Women account for an increasing share of hired farm workforce
Errata: On August 26, 2019, the chart’s vertical axis labels were adjusted to accurately align with their corresponding horizontal lines.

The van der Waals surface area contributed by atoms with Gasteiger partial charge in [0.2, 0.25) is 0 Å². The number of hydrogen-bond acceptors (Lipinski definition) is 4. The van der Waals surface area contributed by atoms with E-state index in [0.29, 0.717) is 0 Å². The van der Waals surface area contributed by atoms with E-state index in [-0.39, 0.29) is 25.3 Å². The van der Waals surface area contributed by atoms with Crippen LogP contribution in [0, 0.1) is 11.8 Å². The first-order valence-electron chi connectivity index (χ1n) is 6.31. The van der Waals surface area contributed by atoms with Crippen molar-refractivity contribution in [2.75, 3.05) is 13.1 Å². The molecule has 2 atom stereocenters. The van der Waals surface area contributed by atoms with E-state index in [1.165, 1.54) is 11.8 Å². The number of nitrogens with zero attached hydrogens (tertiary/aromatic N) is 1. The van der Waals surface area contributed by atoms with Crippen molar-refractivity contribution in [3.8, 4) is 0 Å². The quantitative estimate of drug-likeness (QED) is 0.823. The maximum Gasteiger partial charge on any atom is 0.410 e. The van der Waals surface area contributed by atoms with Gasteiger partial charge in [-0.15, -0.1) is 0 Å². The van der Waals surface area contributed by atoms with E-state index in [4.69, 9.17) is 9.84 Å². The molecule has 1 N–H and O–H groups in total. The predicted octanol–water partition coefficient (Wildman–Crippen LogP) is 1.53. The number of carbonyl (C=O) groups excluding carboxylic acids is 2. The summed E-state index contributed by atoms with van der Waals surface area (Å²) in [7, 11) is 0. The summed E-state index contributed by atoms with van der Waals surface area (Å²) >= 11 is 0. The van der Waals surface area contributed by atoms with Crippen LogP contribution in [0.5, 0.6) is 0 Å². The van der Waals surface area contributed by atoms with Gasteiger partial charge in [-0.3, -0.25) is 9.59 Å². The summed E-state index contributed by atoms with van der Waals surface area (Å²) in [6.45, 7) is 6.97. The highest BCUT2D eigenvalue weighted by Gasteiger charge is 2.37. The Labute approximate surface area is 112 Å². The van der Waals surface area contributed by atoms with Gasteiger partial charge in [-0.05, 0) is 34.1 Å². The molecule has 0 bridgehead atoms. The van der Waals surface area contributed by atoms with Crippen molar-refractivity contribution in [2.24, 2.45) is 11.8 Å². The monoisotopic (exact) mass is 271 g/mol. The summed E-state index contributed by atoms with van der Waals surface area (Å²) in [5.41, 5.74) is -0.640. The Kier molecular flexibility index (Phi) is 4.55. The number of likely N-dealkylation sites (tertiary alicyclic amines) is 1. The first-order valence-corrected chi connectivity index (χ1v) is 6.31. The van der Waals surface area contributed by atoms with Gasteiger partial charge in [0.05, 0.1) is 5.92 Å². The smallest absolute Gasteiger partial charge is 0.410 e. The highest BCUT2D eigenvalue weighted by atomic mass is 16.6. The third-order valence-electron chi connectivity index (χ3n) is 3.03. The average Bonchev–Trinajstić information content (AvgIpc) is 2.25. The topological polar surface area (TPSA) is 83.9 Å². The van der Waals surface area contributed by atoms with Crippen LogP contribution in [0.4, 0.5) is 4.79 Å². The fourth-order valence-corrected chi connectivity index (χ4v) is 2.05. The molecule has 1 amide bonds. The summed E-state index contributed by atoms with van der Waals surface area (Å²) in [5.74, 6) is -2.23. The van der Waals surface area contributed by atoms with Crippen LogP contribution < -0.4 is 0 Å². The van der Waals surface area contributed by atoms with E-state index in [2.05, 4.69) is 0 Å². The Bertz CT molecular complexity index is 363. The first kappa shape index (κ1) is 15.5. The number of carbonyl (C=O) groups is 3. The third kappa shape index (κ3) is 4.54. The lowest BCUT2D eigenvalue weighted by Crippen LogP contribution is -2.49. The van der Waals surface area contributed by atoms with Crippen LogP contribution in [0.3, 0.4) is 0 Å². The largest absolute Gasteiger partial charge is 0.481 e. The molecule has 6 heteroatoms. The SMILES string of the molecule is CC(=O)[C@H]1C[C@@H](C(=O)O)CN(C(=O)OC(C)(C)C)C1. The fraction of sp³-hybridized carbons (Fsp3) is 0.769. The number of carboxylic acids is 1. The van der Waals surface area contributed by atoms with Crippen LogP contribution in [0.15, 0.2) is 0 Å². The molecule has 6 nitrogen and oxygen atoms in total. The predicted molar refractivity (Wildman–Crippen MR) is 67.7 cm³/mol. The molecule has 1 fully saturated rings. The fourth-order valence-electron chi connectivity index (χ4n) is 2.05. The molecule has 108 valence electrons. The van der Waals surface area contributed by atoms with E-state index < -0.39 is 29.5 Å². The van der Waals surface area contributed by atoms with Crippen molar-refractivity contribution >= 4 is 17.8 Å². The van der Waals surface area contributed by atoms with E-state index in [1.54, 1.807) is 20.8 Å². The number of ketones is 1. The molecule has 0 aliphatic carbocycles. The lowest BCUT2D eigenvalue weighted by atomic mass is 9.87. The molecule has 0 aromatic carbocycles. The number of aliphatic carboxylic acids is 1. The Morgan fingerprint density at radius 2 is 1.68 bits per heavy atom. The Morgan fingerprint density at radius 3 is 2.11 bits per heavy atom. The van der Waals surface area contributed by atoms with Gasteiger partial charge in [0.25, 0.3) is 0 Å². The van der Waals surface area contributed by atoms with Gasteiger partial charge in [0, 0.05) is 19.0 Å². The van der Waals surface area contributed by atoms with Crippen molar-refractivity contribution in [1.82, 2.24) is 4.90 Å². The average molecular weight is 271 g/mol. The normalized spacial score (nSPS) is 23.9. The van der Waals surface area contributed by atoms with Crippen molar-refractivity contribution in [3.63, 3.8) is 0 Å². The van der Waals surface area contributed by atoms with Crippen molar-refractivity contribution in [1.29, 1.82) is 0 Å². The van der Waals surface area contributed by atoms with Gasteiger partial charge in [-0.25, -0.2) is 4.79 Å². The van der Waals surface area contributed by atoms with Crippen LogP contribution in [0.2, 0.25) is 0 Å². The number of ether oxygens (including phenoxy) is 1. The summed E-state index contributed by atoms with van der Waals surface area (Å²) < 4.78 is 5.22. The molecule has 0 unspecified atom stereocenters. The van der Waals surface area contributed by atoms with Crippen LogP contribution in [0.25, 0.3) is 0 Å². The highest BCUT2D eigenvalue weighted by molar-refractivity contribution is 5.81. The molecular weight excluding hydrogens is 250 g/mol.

The share of women farmworkers fell during the Great Recession—from 18.7 percent in 2007 to 17.6 percent in 2009—as the nonfarm economy declined and more men moved into agriculture. As nonfarm job prospects improved, however, many men left agriculture and the share of women farmworkers recovered and continued growing steadily, reaching 25.0 percent in 2017. This rising share may have been facilitated in part by labor-saving technologies that decreased the physical burdens placed on farmworkers. As wages rose, some growers adopted mechanical aids, such as hydraulic platforms (which replace ladders in tree-fruit harvesting) and mobile conveyor belts (which reduce the distance heavy loads must be carried). These aids may have allowed more women and older workers to perform tasks historically performed by younger men. The average age of all farmworkers also rose from 36.2 years in 2007 to 38.8 years in 2017. This chart appears in the ERS topic page for Farm Labor, updated June 2019.
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